Monday, November 28, 2016

English. Ponder your potential.

This quote is inspired by a passage from Chapter 2 of Laura Ritchie's book, Fostering Self-Efficacy in Higher Education Students (2015). Ritchie is describing "an ideal learning situation where students consciously take responsibility for the processes of monitoring, reflecting, and eventually achieving their potential."

Ponder your potential.

(The image is from cheezburger.)

Sunday, November 27, 2016

English: Real learning takes work.

This blog post is one of several inspired by a Chris Hildrew blog post: Growth Mindset Misconceptions and Missteps.

Here are some more cats inspired by that same post!

Made with a Cheezburger cat:

Real learning takes work.

English: Sometimes, being wrong is the only way we can learn.

Sometimes, being wrong is the only way we can learn.

Today's growth cat was inspired by this wonderful blog post by Brian Koberlein, written from his perspective as a scientist: You are not stupid.

Although Brian does not mention growth mindset in particular, the labels "smart" and "stupid" are very much part of the fixed mindset, and he shows how dangerous they both are. Here are two quotes from the post:
“So what do you do for a living?” I always cringe a bit when that question comes up among strangers, because when I reveal that I’m an astrophysics professor the response is almost always the same. “Um…wow…. You must be really smart!” While it’s often intended as a compliment, it really isn’t. Smart didn’t allow me to become an astrophysicist. Hard work, dedication and the support of family and friends did. It’s also one of the most deeply divisive misconceptions about scientists that one can have: scientists are smarter than you.
One of the things I love about science is how deeply ennobling it is. Humans working together openly and honestly can do amazing things. We have developed a deep understanding of the universe around us. We didn’t gain that understanding by being stupid, but we have been wrong many times along the way. Being wrong isn’t stupid. Sometimes it’s the only way we can learn.
I was especially inspired by that last part! So, I made this image with cheezburger.

Saturday, November 26, 2016

The bigger the challenge, the more you stretch.

The quote comes from Carol Dweck's Mindset, and you can find more cats inspired by Carol Dweck here: Dweck Collection.

The bigger the challenge,
the more you stretch.

 Image made with

Friday, November 25, 2016

Study something new.

Follow your curiosity! One of my favorite aspects of growth mindset is that it encourages you to ask questions and find answers: don't just stick to what you know. Instead:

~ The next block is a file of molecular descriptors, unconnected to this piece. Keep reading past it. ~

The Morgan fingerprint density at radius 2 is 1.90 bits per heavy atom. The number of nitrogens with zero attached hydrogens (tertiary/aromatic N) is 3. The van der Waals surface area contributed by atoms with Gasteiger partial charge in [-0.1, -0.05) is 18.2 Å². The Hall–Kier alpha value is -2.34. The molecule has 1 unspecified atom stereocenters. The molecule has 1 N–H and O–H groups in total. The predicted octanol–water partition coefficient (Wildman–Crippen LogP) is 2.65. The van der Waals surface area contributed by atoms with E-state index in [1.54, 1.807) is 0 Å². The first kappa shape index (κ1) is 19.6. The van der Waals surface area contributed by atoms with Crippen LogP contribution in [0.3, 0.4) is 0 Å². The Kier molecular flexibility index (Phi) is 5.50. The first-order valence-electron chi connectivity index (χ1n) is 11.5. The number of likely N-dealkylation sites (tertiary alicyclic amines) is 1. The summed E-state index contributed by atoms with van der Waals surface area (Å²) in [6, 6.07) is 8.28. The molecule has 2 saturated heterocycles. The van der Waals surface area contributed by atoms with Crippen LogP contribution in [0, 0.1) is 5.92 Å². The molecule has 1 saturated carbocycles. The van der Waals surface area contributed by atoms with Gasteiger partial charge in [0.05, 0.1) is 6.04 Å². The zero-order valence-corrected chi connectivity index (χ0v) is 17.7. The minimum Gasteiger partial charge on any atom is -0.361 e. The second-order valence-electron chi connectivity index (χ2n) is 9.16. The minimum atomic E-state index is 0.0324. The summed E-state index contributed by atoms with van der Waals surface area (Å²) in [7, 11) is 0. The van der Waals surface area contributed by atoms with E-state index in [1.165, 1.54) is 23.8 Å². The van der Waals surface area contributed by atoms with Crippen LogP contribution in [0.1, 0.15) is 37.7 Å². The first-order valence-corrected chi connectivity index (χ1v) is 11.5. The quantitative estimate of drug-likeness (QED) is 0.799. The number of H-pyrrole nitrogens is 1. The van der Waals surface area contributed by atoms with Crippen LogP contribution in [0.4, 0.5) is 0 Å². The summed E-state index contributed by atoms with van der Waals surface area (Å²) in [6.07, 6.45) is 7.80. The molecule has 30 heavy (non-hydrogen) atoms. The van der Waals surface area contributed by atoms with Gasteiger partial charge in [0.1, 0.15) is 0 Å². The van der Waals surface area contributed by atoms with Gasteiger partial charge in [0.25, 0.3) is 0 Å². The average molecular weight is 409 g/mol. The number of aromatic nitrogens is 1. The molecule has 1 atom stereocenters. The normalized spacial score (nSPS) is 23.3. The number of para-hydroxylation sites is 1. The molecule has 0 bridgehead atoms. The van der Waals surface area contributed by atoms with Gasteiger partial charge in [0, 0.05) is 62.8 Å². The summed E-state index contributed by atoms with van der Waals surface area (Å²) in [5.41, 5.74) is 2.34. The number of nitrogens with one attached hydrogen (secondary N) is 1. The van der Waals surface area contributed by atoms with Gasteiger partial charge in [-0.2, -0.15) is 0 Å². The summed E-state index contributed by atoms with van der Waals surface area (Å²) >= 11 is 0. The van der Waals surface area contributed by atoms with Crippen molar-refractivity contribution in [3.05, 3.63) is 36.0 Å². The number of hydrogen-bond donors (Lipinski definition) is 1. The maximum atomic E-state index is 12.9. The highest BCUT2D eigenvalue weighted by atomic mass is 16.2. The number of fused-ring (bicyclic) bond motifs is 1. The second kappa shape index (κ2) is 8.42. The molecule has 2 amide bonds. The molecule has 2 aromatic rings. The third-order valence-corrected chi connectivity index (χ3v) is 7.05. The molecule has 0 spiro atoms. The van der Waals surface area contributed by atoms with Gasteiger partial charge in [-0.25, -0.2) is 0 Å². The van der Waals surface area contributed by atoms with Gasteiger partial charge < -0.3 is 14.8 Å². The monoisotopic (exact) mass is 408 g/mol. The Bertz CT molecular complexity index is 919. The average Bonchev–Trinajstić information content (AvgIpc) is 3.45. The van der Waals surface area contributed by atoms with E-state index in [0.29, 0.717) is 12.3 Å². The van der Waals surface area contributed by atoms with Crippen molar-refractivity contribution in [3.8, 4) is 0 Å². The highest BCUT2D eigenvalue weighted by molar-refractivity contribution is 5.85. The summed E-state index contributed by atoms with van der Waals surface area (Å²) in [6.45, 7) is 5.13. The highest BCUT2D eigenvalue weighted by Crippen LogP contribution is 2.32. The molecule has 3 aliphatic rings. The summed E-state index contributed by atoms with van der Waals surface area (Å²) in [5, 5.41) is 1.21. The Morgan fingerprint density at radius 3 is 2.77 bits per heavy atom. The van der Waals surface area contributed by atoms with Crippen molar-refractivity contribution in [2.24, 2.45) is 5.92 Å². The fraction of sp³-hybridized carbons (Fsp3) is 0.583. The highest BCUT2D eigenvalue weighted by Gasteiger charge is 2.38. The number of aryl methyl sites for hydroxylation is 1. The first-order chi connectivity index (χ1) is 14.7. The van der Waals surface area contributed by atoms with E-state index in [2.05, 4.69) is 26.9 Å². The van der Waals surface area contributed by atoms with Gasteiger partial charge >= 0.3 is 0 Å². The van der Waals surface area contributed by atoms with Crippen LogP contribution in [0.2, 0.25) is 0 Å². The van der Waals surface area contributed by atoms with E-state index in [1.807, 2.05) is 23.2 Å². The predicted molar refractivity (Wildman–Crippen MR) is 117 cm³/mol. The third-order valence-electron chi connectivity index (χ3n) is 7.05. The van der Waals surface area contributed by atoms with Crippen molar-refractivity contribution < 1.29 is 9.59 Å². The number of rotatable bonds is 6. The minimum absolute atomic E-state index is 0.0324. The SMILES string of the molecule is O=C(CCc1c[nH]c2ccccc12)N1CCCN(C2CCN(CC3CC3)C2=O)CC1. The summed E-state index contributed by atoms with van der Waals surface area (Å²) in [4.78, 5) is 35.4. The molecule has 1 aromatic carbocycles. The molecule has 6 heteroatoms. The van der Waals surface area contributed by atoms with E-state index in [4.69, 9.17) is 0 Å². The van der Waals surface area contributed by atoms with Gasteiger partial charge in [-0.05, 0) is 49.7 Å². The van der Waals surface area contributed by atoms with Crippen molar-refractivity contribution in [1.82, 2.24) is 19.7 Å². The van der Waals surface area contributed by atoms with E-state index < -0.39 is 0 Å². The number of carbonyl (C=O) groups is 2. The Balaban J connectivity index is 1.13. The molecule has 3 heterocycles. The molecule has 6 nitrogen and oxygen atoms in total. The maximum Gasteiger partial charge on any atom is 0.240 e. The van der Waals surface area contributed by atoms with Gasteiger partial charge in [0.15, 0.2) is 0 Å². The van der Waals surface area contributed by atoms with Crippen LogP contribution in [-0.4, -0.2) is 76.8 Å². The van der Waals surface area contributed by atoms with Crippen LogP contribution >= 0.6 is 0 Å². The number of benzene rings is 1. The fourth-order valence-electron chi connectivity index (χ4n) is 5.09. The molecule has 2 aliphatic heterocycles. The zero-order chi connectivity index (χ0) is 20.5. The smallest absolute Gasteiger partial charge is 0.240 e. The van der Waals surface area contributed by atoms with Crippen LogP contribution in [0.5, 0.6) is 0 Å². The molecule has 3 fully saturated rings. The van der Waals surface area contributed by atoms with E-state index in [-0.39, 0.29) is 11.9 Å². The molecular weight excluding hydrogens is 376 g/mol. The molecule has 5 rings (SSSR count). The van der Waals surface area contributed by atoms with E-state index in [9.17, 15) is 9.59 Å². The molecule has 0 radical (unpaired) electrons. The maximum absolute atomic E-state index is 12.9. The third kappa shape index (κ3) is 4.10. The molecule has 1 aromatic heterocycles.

Study something new.

I made for this for the MemeGallery with cheezburger. I got the idea from this nifty graphic in the Farsley Farfield Primary School blog.

Saturday, November 5, 2016

English. Commit to a goal.

This quote is inspired by a passage from Chapter 2 of Laura Ritchie's book, Fostering Self-Efficacy in Higher Education Students (2015).

Ritchie writes:  "Committing to a goal is partly determined by self-efficacy, and the actions that follow are also sustained by these beleifs and lead to achievements, which are the basis for future judgments about self-efficacy."

Commit to a goal.

(The image is from cheezburger.)

Friday, November 4, 2016

English. Stay creative: have fun!

Today's cat was inspired by the "Stay Creative" graphic of Islam Abudaoud below. The image is from cheezburger. Here are some more Stay-Creative Cats.

Stay creative: have fun!

This great graphic is designed by Islam Abudaoud. You can see the full-size infographic here, and it's also been made into a Vimeo video!

Thursday, November 3, 2016

Embrace uncertainty: facts can be fluid.

Today's cat is inspired by a great article by Linda Flanagan at MindShift: How to Spark Curiosity in Children Through Embracing Uncertainty. Here is a quote from the article:
And teachers have additional challenges in presenting facts as fluid: appearing less than certain about their field of expertise can feel risky in a classroom of merciless teenagers. [...] “Students have to grow comfortable not just with the idea that failure is a part of innovation, but with the idea that confusion is, too,” Holmes writes.
"Holmes" is "Jamie Holmes, who has just written a book on the hidden benefits of uncertainty." — Nonsense: The Power of Not Knowing.

Embrace uncertainty: 
facts can be fluid.

(cat image is by Rising Damp at Flickr)